According to reports, Indian Energy Ltd. (IEL), an operator of wind farms backed by Lloyds Banking Group Plc (LLOY) and AXA Investment Managers, expects a formal offer from a potential buyer within weeks.
“We want to see a deal concluded in a relatively short period of time,” Chief Executive Officer Rupert J. Strachwitz, co-founder of the company and former financier at Dresdner Kleinwort’s private equity division, said in a telephone interview late yesterday. “We’re talking weeks, not months.”
The company is looking for a strategic investor to help grow the business, he said. He declined to say how much it hopes to raise. The party could offer to buy out part or all of the company, he said.
If the negotiations don’t work out, the company may sell its wind farms in India, he said. Guernsey-based Indian Energy, which is listed on London’s Alternative Investment Market, is in exclusive talks with a party whom Strachwitz declined to identify, citing a confidentiality agreement.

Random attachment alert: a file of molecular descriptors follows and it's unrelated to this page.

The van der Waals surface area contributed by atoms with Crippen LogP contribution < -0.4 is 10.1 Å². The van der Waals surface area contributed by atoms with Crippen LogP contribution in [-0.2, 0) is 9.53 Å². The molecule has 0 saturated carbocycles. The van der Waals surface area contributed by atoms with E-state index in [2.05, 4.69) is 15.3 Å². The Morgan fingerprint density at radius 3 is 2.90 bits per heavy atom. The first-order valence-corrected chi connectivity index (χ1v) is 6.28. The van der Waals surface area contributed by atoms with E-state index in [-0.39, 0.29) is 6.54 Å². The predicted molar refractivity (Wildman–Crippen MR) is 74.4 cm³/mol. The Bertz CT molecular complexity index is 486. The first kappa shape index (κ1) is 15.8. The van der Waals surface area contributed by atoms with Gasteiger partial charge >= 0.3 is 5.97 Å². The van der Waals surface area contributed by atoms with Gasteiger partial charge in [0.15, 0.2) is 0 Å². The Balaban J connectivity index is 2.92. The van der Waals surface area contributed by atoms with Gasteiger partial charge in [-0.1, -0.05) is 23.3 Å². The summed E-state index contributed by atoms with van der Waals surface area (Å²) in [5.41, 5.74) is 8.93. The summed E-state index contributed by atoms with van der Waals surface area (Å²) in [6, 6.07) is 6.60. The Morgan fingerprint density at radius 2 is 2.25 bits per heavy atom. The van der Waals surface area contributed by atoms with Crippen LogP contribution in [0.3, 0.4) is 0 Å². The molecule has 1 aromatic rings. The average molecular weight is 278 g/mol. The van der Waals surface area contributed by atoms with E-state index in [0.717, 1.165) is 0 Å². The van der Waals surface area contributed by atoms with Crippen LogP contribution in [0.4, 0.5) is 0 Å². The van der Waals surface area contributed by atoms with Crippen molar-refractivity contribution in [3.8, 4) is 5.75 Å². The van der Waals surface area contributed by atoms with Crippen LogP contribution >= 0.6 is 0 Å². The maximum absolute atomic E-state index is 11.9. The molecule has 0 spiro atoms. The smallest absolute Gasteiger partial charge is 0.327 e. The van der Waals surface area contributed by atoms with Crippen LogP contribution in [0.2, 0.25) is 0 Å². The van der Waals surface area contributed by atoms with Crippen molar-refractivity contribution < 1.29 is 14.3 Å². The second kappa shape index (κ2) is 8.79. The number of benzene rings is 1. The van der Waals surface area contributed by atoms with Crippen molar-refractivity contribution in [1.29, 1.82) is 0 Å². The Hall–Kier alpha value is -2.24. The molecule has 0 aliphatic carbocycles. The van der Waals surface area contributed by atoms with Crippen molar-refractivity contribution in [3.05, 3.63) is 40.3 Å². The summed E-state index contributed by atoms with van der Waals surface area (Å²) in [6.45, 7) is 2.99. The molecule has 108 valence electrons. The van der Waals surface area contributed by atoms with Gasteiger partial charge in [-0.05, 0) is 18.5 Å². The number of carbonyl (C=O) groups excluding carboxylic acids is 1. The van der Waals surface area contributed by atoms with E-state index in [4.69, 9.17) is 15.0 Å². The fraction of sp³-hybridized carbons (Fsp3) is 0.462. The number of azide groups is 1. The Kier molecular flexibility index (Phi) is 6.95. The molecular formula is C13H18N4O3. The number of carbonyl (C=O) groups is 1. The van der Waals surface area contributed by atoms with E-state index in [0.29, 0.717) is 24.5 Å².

Potential investors in Indian Energy may be smaller private companies looking for scale in the country’s fragmented wind industry, said Adam Forsyth, a partner at London-based investment bank Matrix Group Ltd.
“A possibility is somebody looking to do a consolidation play in the Indian wind sector,” Forsyth said by telephone from Edinburgh yesterday.
Indian Energy owns and operates two wind farms totaling 41.3 megawatts in India and aims to expand its portfolio to 300 megawatts by 2013 by buying already operating wind farms or those in advanced development to avoid India’s land-permitting regulations for new projects.
It has no intention of scaling back those plans and is talking to a range of parties including financial investors, Indian and non-Indian, Strachwitz said.
“We have sufficient capital to go on for some time but we don’t believe being in limbo is creating any value for our shareholders,” Strachwitz said.
It will be interesting to see the valuations of Indian Energy given that the projects are all commissioned or being commissioned. As Panchabuta understands the company has little or no land banks and no in-house development team as is the case with most Wind IPP developers in India. Given these, valuation becomes a function primarily driven by the performance of the turbines at the wind sites and the quality and type of PPA signed (group captive etc.).